WASHINGTON (AFP) — The US government Sunday was monitoring a spy satellite expected to crash to Earth after it lost power, raising environmental concerns and uncertainty over where it will land.
"The Department of Defense is currently monitoring the situation," Pentagon spokeswoman Lieutenant Colonel Karen Finn told AFP, confirming that the satellite was "de-orbiting."
She declined to comment on reports, citing government officials, that the satellite contained hazardous substances that may leak after it plunges to the Earth out of control, which according to media reports could happen by late February or early March.
Finn also declined to say what kind of satellite it is. The New York Times cited satellite monitoring experts who believe it is an experimental imagery satellite launched in 2006.
The United States has a thick web of billion-dollar satellites monitoring the Earth, some including high-powered telescopes or radars, with the capability to zoom in and help launch precision strikes on enemy targets.
The satellite's impending fall from orbit has given rise to worries that it might leak out highly dangerous substances.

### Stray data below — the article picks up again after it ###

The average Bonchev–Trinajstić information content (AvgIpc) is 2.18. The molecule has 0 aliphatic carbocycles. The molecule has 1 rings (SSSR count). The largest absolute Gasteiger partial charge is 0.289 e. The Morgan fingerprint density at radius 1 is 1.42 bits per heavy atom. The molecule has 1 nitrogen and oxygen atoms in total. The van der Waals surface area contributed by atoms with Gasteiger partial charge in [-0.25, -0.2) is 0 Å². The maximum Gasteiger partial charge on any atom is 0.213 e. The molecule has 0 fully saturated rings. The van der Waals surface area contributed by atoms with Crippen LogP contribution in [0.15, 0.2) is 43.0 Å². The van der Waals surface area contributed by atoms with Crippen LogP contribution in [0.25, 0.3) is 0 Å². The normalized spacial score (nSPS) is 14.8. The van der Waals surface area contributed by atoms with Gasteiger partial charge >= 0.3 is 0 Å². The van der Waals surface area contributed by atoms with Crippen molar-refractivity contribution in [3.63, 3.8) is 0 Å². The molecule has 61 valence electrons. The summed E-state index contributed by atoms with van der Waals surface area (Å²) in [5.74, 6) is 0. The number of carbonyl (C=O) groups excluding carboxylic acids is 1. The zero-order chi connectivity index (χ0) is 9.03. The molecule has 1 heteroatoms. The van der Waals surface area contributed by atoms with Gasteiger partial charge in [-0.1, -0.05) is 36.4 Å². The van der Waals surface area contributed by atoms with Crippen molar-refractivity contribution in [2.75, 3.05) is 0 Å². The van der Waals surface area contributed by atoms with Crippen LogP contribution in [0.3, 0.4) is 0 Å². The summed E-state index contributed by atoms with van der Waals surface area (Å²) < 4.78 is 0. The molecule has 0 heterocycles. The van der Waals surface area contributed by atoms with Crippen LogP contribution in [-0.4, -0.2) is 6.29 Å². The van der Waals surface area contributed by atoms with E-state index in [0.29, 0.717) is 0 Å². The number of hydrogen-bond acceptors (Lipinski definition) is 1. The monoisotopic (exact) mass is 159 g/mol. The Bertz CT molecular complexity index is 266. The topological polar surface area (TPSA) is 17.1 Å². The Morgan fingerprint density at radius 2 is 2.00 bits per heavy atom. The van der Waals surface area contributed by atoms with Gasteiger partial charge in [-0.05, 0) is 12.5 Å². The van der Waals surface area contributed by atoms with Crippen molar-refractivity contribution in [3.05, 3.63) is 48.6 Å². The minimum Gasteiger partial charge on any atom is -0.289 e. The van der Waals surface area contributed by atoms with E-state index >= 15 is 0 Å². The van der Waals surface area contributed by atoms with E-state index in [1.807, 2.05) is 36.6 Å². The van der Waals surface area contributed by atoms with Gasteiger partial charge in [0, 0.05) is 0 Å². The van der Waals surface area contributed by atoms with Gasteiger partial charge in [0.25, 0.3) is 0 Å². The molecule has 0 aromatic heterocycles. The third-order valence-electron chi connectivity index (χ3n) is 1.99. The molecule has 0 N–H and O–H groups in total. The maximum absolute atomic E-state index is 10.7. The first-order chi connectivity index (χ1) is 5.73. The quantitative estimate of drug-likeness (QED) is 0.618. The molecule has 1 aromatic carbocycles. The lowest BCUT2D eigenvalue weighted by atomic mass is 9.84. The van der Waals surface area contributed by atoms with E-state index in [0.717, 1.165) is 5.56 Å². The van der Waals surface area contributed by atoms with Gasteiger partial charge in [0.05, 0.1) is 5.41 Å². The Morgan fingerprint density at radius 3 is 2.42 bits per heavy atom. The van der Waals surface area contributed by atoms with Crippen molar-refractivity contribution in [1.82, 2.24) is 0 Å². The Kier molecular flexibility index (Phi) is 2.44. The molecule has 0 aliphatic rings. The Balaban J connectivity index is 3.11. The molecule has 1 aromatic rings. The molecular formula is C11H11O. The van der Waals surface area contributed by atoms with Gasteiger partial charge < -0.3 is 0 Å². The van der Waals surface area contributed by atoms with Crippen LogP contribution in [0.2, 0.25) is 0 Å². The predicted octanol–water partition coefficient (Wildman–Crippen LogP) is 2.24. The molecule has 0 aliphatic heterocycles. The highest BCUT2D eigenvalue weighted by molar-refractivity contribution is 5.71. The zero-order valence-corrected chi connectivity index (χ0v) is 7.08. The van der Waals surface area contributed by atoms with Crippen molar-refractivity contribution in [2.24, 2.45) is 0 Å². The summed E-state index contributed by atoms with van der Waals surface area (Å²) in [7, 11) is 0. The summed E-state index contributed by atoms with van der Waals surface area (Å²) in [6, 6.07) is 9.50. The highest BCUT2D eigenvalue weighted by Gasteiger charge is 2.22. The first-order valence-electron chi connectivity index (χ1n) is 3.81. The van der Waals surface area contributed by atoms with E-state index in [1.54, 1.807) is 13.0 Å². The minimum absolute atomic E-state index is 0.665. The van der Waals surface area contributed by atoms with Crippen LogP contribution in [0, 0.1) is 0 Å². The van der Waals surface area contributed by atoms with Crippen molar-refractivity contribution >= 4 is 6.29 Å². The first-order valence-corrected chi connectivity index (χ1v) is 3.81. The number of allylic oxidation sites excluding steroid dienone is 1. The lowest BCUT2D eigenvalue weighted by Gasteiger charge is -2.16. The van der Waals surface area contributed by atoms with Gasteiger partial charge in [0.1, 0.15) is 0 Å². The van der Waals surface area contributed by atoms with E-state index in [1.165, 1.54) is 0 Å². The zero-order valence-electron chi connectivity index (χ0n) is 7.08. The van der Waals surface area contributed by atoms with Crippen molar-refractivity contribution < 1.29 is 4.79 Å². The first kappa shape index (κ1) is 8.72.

Spy satellites are frequently maneuvered in space, in relatively low orbit, to meet military surveillance needs, requiring them to be tanked up with highly toxic hydrazine fuel, according to specialists.
Hydrazine is harmful to the human central nervous system and can be fatal in big doses. However it breaks down quickly in heat and ultra-violet light, the French security agency Ineris said in a report.
Specialists cited in the New York Times said the hydrazine would burn off if the fuel tank breaks, as is likely, when re-entering Earth's atmosphere.
Some satellites run on nuclear batteries powered by plutonium or enriched uranium, the type used by space probes that have to blast into orbit far above Earth.
"Numerous satellites over the years have come out of orbit and fallen harmlessly," National Security Council spokesman Gordon Johndroe told AFP in an e-mail Saturday.
"We are looking at potential options to mitigate any possible damage this may cause."
In January 1978 a Russian Cosmos 954 nuclear-powered spy satellite crashed into the northern Canadian wilderness.
Another Cosmos satellite broke up over the Indian Ocean in 1983. Traces of its plutonium were detected in snow falling as far away as the southern US state of Arkansas.
Engineers from the US space agency NASA used rockets aboard one satellite to bring it down over the Pacific Ocean in 2000, and officials believe debris from a disintegrated science satellite fell into the Persian Gulf in 2002, the Los Angeles Times reported.
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